In this guide, we’ll show you some of the most common types of locking mechanisms you’d find in a desirable EDC knife. You’ll discover the advantages of having a knife that locks, which type is best suited for your EDC, how they work, and knives to consider if the locking type isn’t an option where you live.

Why EDC a locking blade?

Portability should be a major focus when looking for a tool to keep on your person in your pockets or bag. In the case of pocket knives for EDC, folding knives offer an ideal balance of pocketability and functionality.

When folded closed, they become more compact and easier to carry as there’s no exposed sharp edge to worry about. When fully opened, you get the balance, ergonomics, and utility of a non-folding (fixed) blade. Fixed blades are inherently stronger as there’s no moving parts to fail under stress in extreme cases or after repeated hard use.

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What about folding knives lets you enjoy the best of both worlds?

It’s all in the lock.

The locking mechanism adds extra safety to using your EDC blade. It lets you blow through tougher tasks over a longer lifetime on a knife you can actually carry everyday. It’s something you’d be using often, so it’s best to get acquainted with what your options are.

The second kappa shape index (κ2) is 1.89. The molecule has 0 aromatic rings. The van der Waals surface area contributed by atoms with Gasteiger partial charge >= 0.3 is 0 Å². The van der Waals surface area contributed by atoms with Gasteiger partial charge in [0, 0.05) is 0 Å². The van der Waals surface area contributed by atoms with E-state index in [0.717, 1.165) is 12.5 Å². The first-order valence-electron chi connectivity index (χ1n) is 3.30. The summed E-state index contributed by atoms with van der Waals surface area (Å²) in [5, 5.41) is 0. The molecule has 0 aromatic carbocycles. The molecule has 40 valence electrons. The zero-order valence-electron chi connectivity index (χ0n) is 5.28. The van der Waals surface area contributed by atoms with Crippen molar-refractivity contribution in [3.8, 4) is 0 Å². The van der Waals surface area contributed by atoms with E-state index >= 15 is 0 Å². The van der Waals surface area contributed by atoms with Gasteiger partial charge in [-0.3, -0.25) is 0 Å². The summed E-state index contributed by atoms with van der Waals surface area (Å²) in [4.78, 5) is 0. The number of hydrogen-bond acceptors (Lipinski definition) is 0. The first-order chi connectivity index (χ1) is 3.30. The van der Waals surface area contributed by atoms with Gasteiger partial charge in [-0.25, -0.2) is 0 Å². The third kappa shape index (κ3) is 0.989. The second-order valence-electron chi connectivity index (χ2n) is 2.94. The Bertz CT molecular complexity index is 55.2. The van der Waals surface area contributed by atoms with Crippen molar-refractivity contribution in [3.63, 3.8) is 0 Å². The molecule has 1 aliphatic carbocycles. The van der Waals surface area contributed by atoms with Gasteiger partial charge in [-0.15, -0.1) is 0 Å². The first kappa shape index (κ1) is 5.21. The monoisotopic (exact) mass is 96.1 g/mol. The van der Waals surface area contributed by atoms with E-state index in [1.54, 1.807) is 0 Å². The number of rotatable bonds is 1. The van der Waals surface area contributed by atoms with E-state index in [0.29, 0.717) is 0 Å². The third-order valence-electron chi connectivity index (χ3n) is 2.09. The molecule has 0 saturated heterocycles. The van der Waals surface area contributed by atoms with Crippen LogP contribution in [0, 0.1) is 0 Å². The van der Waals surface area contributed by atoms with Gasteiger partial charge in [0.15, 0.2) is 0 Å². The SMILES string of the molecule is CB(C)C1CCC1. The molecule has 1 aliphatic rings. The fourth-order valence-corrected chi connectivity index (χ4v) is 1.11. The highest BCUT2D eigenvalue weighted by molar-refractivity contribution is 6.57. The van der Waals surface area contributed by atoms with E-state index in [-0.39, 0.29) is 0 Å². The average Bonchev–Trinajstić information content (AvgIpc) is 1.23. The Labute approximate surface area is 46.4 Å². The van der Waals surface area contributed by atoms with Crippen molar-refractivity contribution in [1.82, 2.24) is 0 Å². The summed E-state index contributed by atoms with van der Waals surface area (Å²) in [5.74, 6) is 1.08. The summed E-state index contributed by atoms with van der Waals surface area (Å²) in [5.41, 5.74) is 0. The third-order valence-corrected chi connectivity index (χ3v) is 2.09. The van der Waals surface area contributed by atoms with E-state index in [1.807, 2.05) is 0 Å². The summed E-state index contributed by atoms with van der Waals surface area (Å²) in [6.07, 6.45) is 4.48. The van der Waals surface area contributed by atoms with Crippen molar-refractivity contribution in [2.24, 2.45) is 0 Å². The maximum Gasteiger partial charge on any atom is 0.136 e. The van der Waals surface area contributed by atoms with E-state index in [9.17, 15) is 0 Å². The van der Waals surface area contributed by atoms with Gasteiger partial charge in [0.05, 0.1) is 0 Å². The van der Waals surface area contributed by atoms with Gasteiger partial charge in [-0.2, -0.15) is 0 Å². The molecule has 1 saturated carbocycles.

Let’s take a look at some of the top types of locking mechanisms for EDC, and a few options for those in areas where locking blades are restricted.


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A lock back mechanism is what you see on many classic American folding knives. It’s essentially made of a “spine” on a spring. When the knife is opened, the spine locks into a notch on the back of the blade. To close the knife, push down on the exposed part of the spine (usually found in the middle or rear of the handle) to pop up the part of the spine in contact with the blade. This frees the blade from making contact with the spine to disengage the lock, allowing you to swing the blade to a closed position.